3. I finally got around to playing in Career mode, with USI life support (not colonization) and having to purchase parts to unlock them. The thing is, I have enough money that I can ignore it when building crafts, but not enough so the building upgrades are a concern. I could decrease the cash multiplier but that would make the building upgrades too much of a grind. Overall, I feel money needs rebalancing. So here is my suggestion: Make the cost of building ships (and unlocking parts in my case) be more similar to building upgrades, so either raise the part costs or lower the building costs Or, add in more cash drains, like say, a monthly upkeep, or having to hire more mission teams to fly more missions at the same time.
  4. Hey guys, I've been playing for a couple months now (stock 1.3, no mods), and lately I have decided to tackle the hard mode (or at least the beginning thereof)... Obviously, the biggest issue with this mode (default difficulty settings) lays in the "200% fundings" modifier that makes buildings evolution extremely costly, when you get just 60% of the rewards from your contracts. I got quite inspired by Virgin Galactic and spaceX plans to fly lay people to space for a few (million) bucks, and decided to try and milk the VIP/Tourists suborbital contract till I get enough to upgrade a few buildings (Mission control, VAB, tracking station and launchpad). Interestingly enough it turned quite well and our witty engineers came up with a design that allows me to get 40,000 every 2 minutes (from launchpad to recovery), with minimal intervention (only the first 30 seconds of the 2 minutes, almost a fire & forget! ). Introducing... the Vomit Comet (ta-daaaablurglupblooaaarg!) Basically, all you need is: - To enable physics warp *4 if not already done (allows you to complete the mission in under 2 minutes by warping to *4 just after launching) - Do the 2 first contracts and get enough science and money for the parts and to upgrade the mission control - Take but DO NOT DO THE ORBIT MISSION - Then just build the rocket and get all dem juicy suborbital contracts!!! (just warp to next day if you don't have any left; they will respawn as long as the first orbit hasn't been achieved) Now ,for the fun part: - Get your most stupid pilot in the ship (only takes him activating 2 stages) - Slam 4 tourists in the caske - the first class - Go to the launchpad, max throttle, sas on.... - Launch and immediately warp to *4 DO NOT TOUCH THE CONTROLS - After less than 30 seconds, your SRB should run out of fuel; activate the 2nd stage (sometimes results in a magnificent SRB explosion) - Go do some stuff for 1:30 min, or get all sweaty seeing the Vomit Rocket getting on a lithobraking trajectory - Recover - ??? - Profit! (40k funds and quite some rep) - repeat Once you get used to it, you should be able to milk 10k a minute, including the time spent to check contracts and warp to the next day... The trick of this design is to return the whole second stage, the first stage being only a SRB and a decoupler ... Allows for a 4.5k refund on the < 6k spent on the rocket; more than 75% refund! (can't get closer to an SSTO). But wait there's more to it! The swivel engine balances the rocket and acts as a heatshield during aerobraking, allowing for a nearly automated functionning (launch and press space for stage 2). Almost SSTO, almost automated, high fundings return for a smooth ealy hard game... Enjoy guys! (and feel free to comment and post better designs) -- Zorz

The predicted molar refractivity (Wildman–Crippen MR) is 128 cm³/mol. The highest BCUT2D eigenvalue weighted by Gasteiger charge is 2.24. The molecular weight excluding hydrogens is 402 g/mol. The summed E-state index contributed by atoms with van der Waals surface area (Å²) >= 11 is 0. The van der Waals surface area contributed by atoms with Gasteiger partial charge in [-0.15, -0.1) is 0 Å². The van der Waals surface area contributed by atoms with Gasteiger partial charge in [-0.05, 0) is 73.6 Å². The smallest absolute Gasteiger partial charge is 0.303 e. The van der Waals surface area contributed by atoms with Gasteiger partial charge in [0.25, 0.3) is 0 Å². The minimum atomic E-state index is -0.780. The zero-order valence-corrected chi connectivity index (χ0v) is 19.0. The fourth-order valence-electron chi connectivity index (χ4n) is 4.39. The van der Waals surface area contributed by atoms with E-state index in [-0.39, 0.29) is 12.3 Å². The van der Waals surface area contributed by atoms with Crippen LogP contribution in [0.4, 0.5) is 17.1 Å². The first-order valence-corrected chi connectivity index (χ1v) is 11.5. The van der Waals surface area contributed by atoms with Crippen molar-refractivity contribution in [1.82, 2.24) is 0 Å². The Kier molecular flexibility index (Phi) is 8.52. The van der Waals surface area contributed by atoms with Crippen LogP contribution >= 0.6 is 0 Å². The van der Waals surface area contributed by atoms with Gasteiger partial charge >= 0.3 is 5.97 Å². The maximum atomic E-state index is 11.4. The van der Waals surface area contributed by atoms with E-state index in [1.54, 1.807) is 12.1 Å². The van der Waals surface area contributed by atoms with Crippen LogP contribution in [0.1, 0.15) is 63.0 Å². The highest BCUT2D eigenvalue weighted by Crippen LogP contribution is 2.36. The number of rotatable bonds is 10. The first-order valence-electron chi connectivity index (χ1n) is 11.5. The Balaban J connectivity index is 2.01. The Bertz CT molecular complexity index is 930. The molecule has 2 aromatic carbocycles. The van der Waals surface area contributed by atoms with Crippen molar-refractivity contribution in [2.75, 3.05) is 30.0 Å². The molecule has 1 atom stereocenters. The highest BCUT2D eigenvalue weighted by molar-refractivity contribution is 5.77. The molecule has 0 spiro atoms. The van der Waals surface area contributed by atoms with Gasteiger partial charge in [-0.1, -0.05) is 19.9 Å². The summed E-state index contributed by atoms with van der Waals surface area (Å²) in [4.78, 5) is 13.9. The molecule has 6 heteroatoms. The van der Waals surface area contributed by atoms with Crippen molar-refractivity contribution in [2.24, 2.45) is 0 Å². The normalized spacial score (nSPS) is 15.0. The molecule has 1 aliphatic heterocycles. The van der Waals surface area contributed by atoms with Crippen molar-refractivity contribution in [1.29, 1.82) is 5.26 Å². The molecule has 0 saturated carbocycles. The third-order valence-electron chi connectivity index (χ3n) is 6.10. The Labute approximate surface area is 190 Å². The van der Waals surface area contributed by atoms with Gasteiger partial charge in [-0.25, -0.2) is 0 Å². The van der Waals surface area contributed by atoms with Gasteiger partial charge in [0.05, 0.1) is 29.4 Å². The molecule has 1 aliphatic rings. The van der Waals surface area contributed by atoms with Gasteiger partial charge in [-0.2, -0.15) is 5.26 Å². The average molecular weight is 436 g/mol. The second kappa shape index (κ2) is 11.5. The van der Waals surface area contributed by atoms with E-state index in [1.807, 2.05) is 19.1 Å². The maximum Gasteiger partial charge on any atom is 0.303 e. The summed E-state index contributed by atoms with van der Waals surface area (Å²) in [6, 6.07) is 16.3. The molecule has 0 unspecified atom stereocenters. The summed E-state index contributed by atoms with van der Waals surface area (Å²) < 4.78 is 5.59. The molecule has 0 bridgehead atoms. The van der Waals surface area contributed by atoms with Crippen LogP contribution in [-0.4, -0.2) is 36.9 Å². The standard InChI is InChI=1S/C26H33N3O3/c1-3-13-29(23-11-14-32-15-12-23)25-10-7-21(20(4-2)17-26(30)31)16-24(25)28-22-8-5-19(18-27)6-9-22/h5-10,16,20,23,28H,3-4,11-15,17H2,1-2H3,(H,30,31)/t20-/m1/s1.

5. I watched a great movie called MOON (which i heartly recomend you) So the mission is simple : You build your moon base and find the very good place to mine ore. you're supposed to collect ore with a rover (How?-Just use MechJeb set up coordinates and let youre rover(s) move .when finally obtain a 9 large cannisters of ore the real challenge begins!You're supposed to take all of the ore and return it back to kerbin but not converted.Dont use cheats but youre still alowed to use mods instead. If you manage to obtain more ore and make video /footage of it send it somewhere...i dont know ...just leave a link to your mission And i will appreciate that (meme intended)